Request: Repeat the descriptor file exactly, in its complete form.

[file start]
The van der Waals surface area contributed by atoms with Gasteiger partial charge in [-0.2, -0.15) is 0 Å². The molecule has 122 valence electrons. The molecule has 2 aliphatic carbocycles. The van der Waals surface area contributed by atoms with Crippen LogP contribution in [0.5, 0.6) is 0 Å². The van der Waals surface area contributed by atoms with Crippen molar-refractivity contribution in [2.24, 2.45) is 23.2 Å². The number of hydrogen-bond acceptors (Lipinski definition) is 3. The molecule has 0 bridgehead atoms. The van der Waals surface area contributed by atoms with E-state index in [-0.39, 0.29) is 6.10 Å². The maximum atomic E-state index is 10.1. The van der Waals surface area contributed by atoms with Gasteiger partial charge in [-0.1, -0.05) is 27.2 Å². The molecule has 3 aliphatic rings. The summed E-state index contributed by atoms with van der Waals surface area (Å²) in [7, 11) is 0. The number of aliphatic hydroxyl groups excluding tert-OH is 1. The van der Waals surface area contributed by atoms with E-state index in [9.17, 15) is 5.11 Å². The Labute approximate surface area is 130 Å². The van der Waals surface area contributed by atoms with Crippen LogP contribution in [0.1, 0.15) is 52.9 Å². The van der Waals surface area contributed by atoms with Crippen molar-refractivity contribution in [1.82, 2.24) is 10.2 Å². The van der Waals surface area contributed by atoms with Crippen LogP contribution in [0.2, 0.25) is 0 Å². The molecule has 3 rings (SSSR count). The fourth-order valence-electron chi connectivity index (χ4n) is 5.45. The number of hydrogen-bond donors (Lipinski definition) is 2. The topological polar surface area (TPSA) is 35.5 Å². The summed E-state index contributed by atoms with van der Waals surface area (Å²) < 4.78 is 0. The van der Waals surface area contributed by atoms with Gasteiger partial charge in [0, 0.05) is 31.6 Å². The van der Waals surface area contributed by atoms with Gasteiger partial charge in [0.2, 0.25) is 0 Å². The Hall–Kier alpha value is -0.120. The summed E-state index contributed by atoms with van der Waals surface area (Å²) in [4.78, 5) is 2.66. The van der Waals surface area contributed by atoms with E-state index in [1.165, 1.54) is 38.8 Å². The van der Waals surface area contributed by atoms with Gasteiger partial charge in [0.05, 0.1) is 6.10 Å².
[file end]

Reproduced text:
The van der Waals surface area contributed by atoms with Gasteiger partial charge in [-0.2, -0.15) is 0 Å². The molecule has 122 valence electrons. The molecule has 2 aliphatic carbocycles. The van der Waals surface area contributed by atoms with Crippen LogP contribution in [0.5, 0.6) is 0 Å². The van der Waals surface area contributed by atoms with Crippen molar-refractivity contribution in [2.24, 2.45) is 23.2 Å². The number of hydrogen-bond acceptors (Lipinski definition) is 3. The molecule has 0 bridgehead atoms. The van der Waals surface area contributed by atoms with E-state index in [-0.39, 0.29) is 6.10 Å². The maximum atomic E-state index is 10.1. The van der Waals surface area contributed by atoms with Gasteiger partial charge in [-0.1, -0.05) is 27.2 Å². The molecule has 3 aliphatic rings. The summed E-state index contributed by atoms with van der Waals surface area (Å²) in [7, 11) is 0. The number of aliphatic hydroxyl groups excluding tert-OH is 1. The van der Waals surface area contributed by atoms with E-state index in [9.17, 15) is 5.11 Å². The Labute approximate surface area is 130 Å². The van der Waals surface area contributed by atoms with Crippen LogP contribution in [0.1, 0.15) is 52.9 Å². The van der Waals surface area contributed by atoms with Crippen molar-refractivity contribution in [1.82, 2.24) is 10.2 Å². The van der Waals surface area contributed by atoms with Crippen LogP contribution in [0.2, 0.25) is 0 Å². The molecule has 3 rings (SSSR count). The fourth-order valence-electron chi connectivity index (χ4n) is 5.45. The number of hydrogen-bond donors (Lipinski definition) is 2. The topological polar surface area (TPSA) is 35.5 Å². The summed E-state index contributed by atoms with van der Waals surface area (Å²) < 4.78 is 0. The van der Waals surface area contributed by atoms with Gasteiger partial charge in [0, 0.05) is 31.6 Å². The van der Waals surface area contributed by atoms with Gasteiger partial charge in [0.2, 0.25) is 0 Å². The Hall–Kier alpha value is -0.120. The summed E-state index contributed by atoms with van der Waals surface area (Å²) in [4.78, 5) is 2.66. The van der Waals surface area contributed by atoms with E-state index in [1.165, 1.54) is 38.8 Å². The van der Waals surface area contributed by atoms with Gasteiger partial charge in [0.05, 0.1) is 6.10 Å².